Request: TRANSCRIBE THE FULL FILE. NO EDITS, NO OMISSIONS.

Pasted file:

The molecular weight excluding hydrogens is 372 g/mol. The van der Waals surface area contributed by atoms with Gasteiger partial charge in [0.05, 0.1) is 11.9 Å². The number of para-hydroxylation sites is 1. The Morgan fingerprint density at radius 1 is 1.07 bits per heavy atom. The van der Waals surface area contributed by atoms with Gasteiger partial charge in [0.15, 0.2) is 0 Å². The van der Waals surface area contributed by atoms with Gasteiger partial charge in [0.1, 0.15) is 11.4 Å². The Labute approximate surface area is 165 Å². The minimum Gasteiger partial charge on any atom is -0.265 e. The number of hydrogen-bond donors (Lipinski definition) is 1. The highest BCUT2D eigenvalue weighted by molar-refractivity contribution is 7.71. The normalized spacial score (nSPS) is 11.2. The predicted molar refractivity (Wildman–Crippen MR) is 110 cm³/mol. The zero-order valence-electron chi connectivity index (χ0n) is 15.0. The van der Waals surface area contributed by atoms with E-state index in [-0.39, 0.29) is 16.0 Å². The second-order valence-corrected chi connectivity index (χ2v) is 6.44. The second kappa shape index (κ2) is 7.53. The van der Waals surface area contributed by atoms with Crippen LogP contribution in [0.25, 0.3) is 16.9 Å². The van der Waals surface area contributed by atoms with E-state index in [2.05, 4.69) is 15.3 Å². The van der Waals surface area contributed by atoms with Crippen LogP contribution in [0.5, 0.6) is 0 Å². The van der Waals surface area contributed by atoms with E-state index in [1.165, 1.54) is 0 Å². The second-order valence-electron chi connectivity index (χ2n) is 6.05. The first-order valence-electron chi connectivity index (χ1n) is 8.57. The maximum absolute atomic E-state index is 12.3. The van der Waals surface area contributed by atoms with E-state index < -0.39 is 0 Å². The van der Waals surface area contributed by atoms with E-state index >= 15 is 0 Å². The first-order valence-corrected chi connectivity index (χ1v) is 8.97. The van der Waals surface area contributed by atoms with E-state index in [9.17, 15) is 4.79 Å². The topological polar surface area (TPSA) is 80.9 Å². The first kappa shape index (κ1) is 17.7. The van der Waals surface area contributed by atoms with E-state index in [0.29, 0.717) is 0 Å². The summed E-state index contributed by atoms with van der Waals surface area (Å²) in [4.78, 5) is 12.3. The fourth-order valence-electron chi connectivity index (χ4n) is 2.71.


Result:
The molecular weight excluding hydrogens is 372 g/mol. The van der Waals surface area contributed by atoms with Gasteiger partial charge in [0.05, 0.1) is 11.9 Å². The number of para-hydroxylation sites is 1. The Morgan fingerprint density at radius 1 is 1.07 bits per heavy atom. The van der Waals surface area contributed by atoms with Gasteiger partial charge in [0.15, 0.2) is 0 Å². The van der Waals surface area contributed by atoms with Gasteiger partial charge in [0.1, 0.15) is 11.4 Å². The Labute approximate surface area is 165 Å². The minimum Gasteiger partial charge on any atom is -0.265 e. The number of hydrogen-bond donors (Lipinski definition) is 1. The highest BCUT2D eigenvalue weighted by molar-refractivity contribution is 7.71. The normalized spacial score (nSPS) is 11.2. The predicted molar refractivity (Wildman–Crippen MR) is 110 cm³/mol. The zero-order valence-electron chi connectivity index (χ0n) is 15.0. The van der Waals surface area contributed by atoms with E-state index in [-0.39, 0.29) is 16.0 Å². The second-order valence-corrected chi connectivity index (χ2v) is 6.44. The second kappa shape index (κ2) is 7.53. The van der Waals surface area contributed by atoms with Crippen LogP contribution in [0.25, 0.3) is 16.9 Å². The van der Waals surface area contributed by atoms with E-state index in [2.05, 4.69) is 15.3 Å². The van der Waals surface area contributed by atoms with Crippen LogP contribution in [0.5, 0.6) is 0 Å². The van der Waals surface area contributed by atoms with E-state index in [1.165, 1.54) is 0 Å². The second-order valence-electron chi connectivity index (χ2n) is 6.05. The first-order valence-electron chi connectivity index (χ1n) is 8.57. The maximum absolute atomic E-state index is 12.3. The van der Waals surface area contributed by atoms with E-state index < -0.39 is 0 Å². The van der Waals surface area contributed by atoms with E-state index >= 15 is 0 Å². The first-order valence-corrected chi connectivity index (χ1v) is 8.97. The van der Waals surface area contributed by atoms with E-state index in [9.17, 15) is 4.79 Å². The topological polar surface area (TPSA) is 80.9 Å². The first kappa shape index (κ1) is 17.7. The van der Waals surface area contributed by atoms with E-state index in [0.29, 0.717) is 0 Å². The summed E-state index contributed by atoms with van der Waals surface area (Å²) in [4.78, 5) is 12.3. The fourth-order valence-electron chi connectivity index (χ4n) is 2.71.